While private industry has made every effort to maintain activity – because its very existence is at stake – many in the public sector have simply cut back too far and too fast or stopped working altogether because they have no concept of customer service. Nobody has been furloughed, many have simply been receiving full pay for sitting at home.

    We have discussed the low level of activity in the NHS in the last six months for which there is no excuse. Thousands of people will have their lives shortened because they have had essential treatment delayed and others have rightly been too concerned about catching the virus in hospital that they have refused to attend. NHS Management have spectacularly failed to ensure the continuation of service.

    Another classic example is the DVLA. I sold a Motorcycle in April and am still paying the road tax on it, via my bank, despite the new owner having received the V5 !
    But I will have to send a letter because, currently, you cannot phone or email the DVLA about anything, unless you are a “key worker.” I suspect my letter will sit in a mailbag for a few weeks before anyone gets around to opening the post.

    Other organisations have arranged for workers to deal with enquiries by telephone from home but not the DVLA, it’s the DVLA’s customer that suffers the poor service. Has anyone been furloughed at the DVLA ? I doubt it.

  19. Philip Haynes
    August 12, 2020

    “big decline in public service output” – great fewer people issuing parking tickets, taxing you and harrasing you in other ways.

    Most in the public sector do not have much real output. Many have a net negative output doing far more harm than good. Landlord licencing is a very good example of this.

  20. David Brown
    August 12, 2020

    Health and Education is important to the economy.
    However I feel so is a different set of economic priorities
    GOV needs to urgently enter into talks with CBI and set out a strategy for recovery, please don’t fudge this its too important. People can forgive the Covid errors eg Care Homes and Track and Trace etc due to a big learning curve, but the economy should be some thing a Conservative majority should be able to quickly resolve. Otherwise people will not forgive you.
    World Trade needs to change exporting and importing from long distances needs to end
    More focus on regional trade deals a priority should be EU as a key trading partner ( not USA its too far away and insular in its trade approach)
    More focus on environmentally friendly fuels and move away from carbon fuels in line with industry.
    Greater research into Hydrogen fuels
    Move way from excessive long haul flights inc USA focus more on short haul.

    1. dixie
      August 13, 2020

      But the EU is not interested in fair trade. The EU does not want to buy our goods and services so we should focus on markets that do.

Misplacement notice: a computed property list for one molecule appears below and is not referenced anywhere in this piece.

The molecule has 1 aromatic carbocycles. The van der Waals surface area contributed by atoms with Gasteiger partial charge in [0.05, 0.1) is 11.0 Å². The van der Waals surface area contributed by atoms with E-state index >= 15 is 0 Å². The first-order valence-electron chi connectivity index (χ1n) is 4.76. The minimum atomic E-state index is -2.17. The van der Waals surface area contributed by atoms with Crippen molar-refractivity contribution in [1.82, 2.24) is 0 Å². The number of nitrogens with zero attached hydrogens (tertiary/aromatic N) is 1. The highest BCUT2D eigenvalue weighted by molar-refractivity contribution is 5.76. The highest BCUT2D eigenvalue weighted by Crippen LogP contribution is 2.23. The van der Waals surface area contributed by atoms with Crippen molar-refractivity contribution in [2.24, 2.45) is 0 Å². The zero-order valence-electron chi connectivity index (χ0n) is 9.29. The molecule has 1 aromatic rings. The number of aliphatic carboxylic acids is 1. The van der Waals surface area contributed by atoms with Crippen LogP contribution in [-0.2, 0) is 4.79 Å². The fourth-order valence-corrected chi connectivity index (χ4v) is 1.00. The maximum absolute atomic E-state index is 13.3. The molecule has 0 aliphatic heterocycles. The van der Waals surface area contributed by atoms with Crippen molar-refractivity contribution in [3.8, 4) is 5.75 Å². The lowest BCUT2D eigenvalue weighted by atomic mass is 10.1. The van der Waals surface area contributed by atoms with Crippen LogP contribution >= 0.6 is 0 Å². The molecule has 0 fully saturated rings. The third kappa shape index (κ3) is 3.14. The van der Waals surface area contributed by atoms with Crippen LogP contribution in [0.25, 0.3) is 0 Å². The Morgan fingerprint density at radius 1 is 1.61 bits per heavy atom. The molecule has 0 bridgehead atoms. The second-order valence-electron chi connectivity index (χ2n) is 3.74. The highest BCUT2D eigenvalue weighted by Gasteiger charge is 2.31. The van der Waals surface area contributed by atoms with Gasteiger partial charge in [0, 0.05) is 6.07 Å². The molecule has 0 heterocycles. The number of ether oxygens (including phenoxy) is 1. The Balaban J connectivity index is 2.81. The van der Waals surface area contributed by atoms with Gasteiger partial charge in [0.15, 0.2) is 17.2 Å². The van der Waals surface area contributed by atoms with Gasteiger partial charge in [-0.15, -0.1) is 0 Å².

2. Fred H
      August 13, 2020

      A lot of words to say continue at any cost with the EU!

  21. APL
    August 12, 2020

    Given that the mortality rate ’19-’20 is only the eighth highest since the winter of 1993. Do you think destroying 20% of the economy and effectively taking into Public ownership the whole of the economy, was worth it?

    Should a Labour government that performed this badly be reelected?

  22. Lynn Atkinson
    August 12, 2020

    Incredible really that the two sectors to suffer the greatest fall in productivity get the biggest pay increases. The private sector, derided at every turn takes all the punishment and produces all the goods.
    Where is the ‘social justice’?

  23. Lindsay McDougall
    August 13, 2020

    You can make non COVID work in hospitals safer by transferring all COVID 19 patients to the Nightingale hospitals. There is fear of COVID among non COVID patients and we need to dispel it.

  24. Mark B
    August 13, 2020

    Good morning

    So the two largest State bodies that have just received a pay rise worked less than the rest of us. Not a good start to my working day! And on top of it, and following in from yesterday’s post, I may be required to pay out more for them.

    And I never needed a State funded QUANGO to tell me the bloody obvious either.

  25. Bryan Harris
    August 13, 2020

    …rising cost of government at 32.7%….”

    Amazing — that’s what must have helped to give the private sector a kick start.

    To make the UK more efficient this would appear to be the figure – the waste figure – that can be extracted from government’s public sector to make it smaller, cheaper, less intrusive and a damned sight more effective

  26. A.Sedgwick
    August 13, 2020

    My wife wanted her blood pressure tested, pre Covid a machine was available in the GP surgery, which is now locked to casual callers. The pharmacy is not interested. She went on line to the surgery to ask for guidance – response: buy your own kit. No doubt made in China – say no more.

Comments are closed.